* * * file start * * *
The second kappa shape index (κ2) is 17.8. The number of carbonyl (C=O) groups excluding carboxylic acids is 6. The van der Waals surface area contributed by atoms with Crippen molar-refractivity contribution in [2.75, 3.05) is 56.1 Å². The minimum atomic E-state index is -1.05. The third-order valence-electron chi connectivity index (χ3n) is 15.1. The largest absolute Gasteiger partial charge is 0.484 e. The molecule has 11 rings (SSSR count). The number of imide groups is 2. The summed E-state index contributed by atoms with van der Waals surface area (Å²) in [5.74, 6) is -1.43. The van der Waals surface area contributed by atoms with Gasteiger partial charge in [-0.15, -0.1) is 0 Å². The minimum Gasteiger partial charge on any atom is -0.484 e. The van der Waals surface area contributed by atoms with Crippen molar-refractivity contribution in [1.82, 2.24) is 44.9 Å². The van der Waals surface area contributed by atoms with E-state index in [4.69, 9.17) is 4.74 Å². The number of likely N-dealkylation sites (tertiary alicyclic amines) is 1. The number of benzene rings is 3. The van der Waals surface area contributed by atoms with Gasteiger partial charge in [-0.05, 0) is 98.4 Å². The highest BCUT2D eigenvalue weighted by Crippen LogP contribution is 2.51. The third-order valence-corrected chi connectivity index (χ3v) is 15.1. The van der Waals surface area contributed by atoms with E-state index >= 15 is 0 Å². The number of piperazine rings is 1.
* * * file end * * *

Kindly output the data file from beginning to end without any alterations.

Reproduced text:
The second kappa shape index (κ2) is 17.8. The number of carbonyl (C=O) groups excluding carboxylic acids is 6. The van der Waals surface area contributed by atoms with Crippen molar-refractivity contribution in [2.75, 3.05) is 56.1 Å². The minimum atomic E-state index is -1.05. The third-order valence-electron chi connectivity index (χ3n) is 15.1. The largest absolute Gasteiger partial charge is 0.484 e. The molecule has 11 rings (SSSR count). The number of imide groups is 2. The summed E-state index contributed by atoms with van der Waals surface area (Å²) in [5.74, 6) is -1.43. The van der Waals surface area contributed by atoms with Gasteiger partial charge in [-0.15, -0.1) is 0 Å². The minimum Gasteiger partial charge on any atom is -0.484 e. The van der Waals surface area contributed by atoms with Crippen molar-refractivity contribution in [1.82, 2.24) is 44.9 Å². The van der Waals surface area contributed by atoms with E-state index in [4.69, 9.17) is 4.74 Å². The number of likely N-dealkylation sites (tertiary alicyclic amines) is 1. The number of benzene rings is 3. The van der Waals surface area contributed by atoms with Gasteiger partial charge in [-0.05, 0) is 98.4 Å². The highest BCUT2D eigenvalue weighted by Crippen LogP contribution is 2.51. The third-order valence-corrected chi connectivity index (χ3v) is 15.1. The van der Waals surface area contributed by atoms with E-state index >= 15 is 0 Å². The number of piperazine rings is 1.